More than once when in a later time he reflected on the chain of events that had moved him through the years, Donald wondered how differently things might have turned out if he had not met Augustus Pratt that night at the opera.

Was it the fact that I shared his tastes that impressed him enough to present me with two good seats for the rest of the season? Had that led to those informal conversations which, in their turn, had led to more swift assignments and promotions, and that, in a roundabout way had led in the end to Lillian, to marriage, and the deadly ruin that came after it?

Pratt had grown up in a small town in northern Maine. His father, like Donald's late mother, had been a teacher. He too had left for law school, borrowed and worked his way through it, and never returned to the small town. It was this familiar background that made Donald feel particularly comfortable in his presence.

"Yes," Pratt said in one of those conversations, "Dakota sounds much like Maine. A hot July and August, then a long winter. My brothers and I worked all day in the potato fields. We worked so late sometimes that our mother brought our dinner to us in a pail. You, too, I suppose?"

"Except that I had no brothers or sisters, either. Mom had a summer job when school was out. When I got back from the farm where I worked, I'd make supper. If she got home first, she'd make it."

"You don't mention your father. Or am I intruding with the question?"

"Not at all. He died in France in 1944. I was a year old."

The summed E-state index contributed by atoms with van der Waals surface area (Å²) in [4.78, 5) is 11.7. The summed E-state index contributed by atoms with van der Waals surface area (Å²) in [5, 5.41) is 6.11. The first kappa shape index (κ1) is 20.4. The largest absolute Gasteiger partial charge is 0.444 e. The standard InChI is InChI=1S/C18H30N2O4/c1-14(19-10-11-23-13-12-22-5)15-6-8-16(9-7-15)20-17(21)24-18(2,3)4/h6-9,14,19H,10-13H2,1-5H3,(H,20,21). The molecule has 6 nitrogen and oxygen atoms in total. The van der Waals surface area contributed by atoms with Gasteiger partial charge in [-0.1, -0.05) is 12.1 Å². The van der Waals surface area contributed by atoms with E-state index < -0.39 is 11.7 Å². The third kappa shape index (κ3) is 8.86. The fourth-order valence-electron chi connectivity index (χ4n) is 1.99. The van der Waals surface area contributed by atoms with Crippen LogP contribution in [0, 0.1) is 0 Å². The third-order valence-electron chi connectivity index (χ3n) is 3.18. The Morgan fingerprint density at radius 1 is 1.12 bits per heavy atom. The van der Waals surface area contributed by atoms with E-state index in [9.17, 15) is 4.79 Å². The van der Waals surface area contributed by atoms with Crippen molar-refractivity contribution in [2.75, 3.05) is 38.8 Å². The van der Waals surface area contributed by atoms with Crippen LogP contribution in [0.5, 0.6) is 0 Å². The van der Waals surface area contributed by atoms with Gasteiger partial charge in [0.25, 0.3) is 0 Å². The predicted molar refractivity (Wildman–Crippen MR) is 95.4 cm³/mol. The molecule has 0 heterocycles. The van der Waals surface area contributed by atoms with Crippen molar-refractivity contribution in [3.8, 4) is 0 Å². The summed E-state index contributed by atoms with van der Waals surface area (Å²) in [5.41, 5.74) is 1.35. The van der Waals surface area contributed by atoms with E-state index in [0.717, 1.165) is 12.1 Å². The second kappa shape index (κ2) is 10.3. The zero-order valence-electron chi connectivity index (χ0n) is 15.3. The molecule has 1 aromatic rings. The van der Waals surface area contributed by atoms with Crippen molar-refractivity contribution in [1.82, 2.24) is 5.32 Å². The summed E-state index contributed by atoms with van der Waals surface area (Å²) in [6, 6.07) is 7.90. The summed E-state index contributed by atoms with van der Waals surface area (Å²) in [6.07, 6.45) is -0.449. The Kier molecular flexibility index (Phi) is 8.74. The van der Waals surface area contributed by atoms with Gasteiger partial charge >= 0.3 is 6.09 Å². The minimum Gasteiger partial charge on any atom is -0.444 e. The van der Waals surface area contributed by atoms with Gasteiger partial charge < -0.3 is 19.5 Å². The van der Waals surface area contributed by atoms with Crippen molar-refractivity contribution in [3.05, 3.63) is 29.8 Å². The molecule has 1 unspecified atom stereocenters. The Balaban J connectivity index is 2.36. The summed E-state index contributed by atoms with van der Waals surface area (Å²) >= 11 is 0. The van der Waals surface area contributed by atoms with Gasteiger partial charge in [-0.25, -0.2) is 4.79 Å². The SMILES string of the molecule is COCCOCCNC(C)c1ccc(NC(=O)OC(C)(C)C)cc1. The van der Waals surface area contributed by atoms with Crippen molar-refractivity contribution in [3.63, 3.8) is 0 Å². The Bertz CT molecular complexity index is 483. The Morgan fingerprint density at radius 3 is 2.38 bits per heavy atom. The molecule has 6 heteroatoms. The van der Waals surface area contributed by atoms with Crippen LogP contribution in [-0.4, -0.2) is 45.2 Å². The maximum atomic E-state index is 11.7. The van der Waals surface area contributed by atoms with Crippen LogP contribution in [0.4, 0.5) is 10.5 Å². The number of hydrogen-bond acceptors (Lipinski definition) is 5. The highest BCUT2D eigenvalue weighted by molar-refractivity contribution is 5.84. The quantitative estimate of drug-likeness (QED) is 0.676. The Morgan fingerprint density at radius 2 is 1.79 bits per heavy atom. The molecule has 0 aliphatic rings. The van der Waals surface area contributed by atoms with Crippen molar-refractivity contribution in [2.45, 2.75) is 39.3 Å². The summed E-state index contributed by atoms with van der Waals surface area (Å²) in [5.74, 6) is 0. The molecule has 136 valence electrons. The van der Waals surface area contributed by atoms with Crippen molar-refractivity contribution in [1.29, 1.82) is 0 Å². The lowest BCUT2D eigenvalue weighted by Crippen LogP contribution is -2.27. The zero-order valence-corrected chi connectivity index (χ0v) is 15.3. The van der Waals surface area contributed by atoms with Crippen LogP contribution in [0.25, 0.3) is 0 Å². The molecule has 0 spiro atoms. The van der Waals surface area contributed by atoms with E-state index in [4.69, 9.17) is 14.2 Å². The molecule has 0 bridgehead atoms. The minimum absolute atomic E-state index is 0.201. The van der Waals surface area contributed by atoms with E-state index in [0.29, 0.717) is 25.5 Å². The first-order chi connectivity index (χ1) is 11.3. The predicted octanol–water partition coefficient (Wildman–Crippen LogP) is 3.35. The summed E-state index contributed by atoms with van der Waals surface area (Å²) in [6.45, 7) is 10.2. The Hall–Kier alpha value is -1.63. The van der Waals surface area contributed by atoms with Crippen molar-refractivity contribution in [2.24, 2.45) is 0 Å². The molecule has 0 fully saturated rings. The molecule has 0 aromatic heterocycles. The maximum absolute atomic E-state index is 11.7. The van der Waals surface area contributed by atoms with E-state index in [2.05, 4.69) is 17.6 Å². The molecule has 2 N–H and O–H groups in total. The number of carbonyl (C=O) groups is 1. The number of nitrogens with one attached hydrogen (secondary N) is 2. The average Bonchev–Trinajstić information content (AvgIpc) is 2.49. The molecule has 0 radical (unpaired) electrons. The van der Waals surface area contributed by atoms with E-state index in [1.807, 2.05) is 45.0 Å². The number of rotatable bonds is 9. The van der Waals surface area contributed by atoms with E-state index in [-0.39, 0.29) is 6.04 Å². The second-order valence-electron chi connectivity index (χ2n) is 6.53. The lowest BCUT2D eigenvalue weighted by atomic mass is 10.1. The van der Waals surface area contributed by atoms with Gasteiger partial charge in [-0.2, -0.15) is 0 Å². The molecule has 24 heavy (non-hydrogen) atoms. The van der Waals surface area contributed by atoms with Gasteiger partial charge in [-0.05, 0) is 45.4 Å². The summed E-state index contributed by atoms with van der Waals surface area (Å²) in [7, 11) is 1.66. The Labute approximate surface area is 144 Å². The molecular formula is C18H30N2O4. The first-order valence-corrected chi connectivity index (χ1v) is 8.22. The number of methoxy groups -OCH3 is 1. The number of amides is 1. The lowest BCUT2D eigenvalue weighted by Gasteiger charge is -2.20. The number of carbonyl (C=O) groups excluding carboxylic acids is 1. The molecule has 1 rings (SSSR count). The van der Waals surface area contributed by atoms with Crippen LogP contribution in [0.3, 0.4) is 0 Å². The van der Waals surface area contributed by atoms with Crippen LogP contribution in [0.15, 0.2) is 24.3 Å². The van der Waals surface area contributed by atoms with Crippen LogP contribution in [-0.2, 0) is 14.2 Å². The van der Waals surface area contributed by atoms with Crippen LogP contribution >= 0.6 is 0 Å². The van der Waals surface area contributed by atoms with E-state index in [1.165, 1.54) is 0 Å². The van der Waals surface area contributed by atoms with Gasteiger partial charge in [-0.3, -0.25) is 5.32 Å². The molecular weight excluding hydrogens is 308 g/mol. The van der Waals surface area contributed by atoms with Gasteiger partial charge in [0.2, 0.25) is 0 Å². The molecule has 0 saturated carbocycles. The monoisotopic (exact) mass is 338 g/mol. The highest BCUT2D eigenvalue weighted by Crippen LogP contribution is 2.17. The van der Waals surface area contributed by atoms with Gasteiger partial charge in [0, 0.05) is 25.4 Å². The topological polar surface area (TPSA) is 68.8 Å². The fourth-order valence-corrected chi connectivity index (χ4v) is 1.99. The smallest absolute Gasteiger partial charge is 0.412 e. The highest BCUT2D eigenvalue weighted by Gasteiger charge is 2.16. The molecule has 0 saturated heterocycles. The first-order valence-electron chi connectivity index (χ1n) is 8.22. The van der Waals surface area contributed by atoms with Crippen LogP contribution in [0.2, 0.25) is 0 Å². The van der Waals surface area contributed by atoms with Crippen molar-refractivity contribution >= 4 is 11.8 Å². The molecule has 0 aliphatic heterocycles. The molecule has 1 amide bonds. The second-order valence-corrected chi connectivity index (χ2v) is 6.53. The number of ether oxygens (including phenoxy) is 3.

"To have a son, and never see him grow up," Pratt murmured, then gave Donald a penetrating look.

"You would have pleased him, Donald. Our profession, despite the abuses of some lawyers, still demands the highest honor and trust. You are going to be an honored name within it."

Donald was to remember another day, two years later.

"How would you like to go with me to Singapore next month? There's a bank matter there that's come to life again. We'd thought it was nicely settled, but it isn't."

"Like it, Mr. Pratt? Until I came to New York, I'd never been farther than the state capital. Oh yes, I'd like it!"

Pratt had smiled. Donald never forgot that smile, a little pleased, a little amused, and even perhaps a little bit--well, fatherly.

"You'll see a lot more than Singapore in your time, Donald."

There was so much that he needed to see, and do, and learn! The world was a thousand times larger and fuller than he could have imagined. In the courtroom as part of a team accompanying a senior partner, he saw the human tragedy and the human comedy as he had never seen them. The variety of people! The poverty and the riches! The astonishing evil and the innocence! And above it all was the majestic quest for justice.

At his desk he sat and studied the postmarks on foreign correspondence. The very names on them lured him. London and Paris evoked grand boulevards; Surinam, Bombay, or Malaysia evoked wet heat, dim rubber forests, or red-and-gold bazaars. The firm's clients had profits, losses, and myriad problems all over the world. Here were complicated puzzles with much at stake--not to mention his own job if he were to err in a report to his superiors. . .

The bright years rolled one into the other. In the fifth year, he was approaching the time when a young lawyer either "makes partner" or knows that he never will.

"I can't talk about it yet, but I assume you have a pretty good idea," said Augustus Pratt, and changed the subject. "Do you ever think of marrying?"

Donald was startled. They were five miles above the Atlantic, flying home. And they had just been talking about the Federal Reserve. Anyway, the question was more personal than one would generally expect from Mr. Pratt.